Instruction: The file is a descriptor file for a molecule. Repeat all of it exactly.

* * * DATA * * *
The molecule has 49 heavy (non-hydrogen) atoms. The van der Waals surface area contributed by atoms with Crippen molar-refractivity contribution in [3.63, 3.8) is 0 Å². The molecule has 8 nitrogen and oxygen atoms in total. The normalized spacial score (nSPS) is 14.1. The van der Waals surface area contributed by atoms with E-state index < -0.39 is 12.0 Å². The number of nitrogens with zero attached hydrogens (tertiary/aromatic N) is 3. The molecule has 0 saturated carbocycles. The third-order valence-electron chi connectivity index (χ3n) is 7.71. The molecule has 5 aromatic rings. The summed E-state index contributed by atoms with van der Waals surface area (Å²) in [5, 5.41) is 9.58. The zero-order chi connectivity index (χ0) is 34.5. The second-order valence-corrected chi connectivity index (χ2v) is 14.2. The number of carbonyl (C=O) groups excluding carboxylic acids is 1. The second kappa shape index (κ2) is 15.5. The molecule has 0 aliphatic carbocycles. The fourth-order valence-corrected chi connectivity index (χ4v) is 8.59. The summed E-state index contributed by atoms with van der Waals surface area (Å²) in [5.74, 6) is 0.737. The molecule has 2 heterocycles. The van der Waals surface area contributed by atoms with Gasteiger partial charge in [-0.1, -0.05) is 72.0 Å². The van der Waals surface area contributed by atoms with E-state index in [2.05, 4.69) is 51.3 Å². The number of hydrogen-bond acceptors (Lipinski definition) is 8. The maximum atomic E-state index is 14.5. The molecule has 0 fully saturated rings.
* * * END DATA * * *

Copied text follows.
The molecule has 49 heavy (non-hydrogen) atoms. The van der Waals surface area contributed by atoms with Crippen molar-refractivity contribution in [3.63, 3.8) is 0 Å². The molecule has 8 nitrogen and oxygen atoms in total. The normalized spacial score (nSPS) is 14.1. The van der Waals surface area contributed by atoms with E-state index < -0.39 is 12.0 Å². The number of nitrogens with zero attached hydrogens (tertiary/aromatic N) is 3. The molecule has 0 saturated carbocycles. The third-order valence-electron chi connectivity index (χ3n) is 7.71. The molecule has 5 aromatic rings. The summed E-state index contributed by atoms with van der Waals surface area (Å²) in [5, 5.41) is 9.58. The zero-order chi connectivity index (χ0) is 34.5. The second-order valence-corrected chi connectivity index (χ2v) is 14.2. The number of carbonyl (C=O) groups excluding carboxylic acids is 1. The second kappa shape index (κ2) is 15.5. The molecule has 0 aliphatic carbocycles. The fourth-order valence-corrected chi connectivity index (χ4v) is 8.59. The summed E-state index contributed by atoms with van der Waals surface area (Å²) in [5.74, 6) is 0.737. The molecule has 2 heterocycles. The van der Waals surface area contributed by atoms with Gasteiger partial charge in [-0.1, -0.05) is 72.0 Å². The van der Waals surface area contributed by atoms with E-state index in [2.05, 4.69) is 51.3 Å². The number of hydrogen-bond acceptors (Lipinski definition) is 8. The maximum atomic E-state index is 14.5. The molecule has 0 fully saturated rings.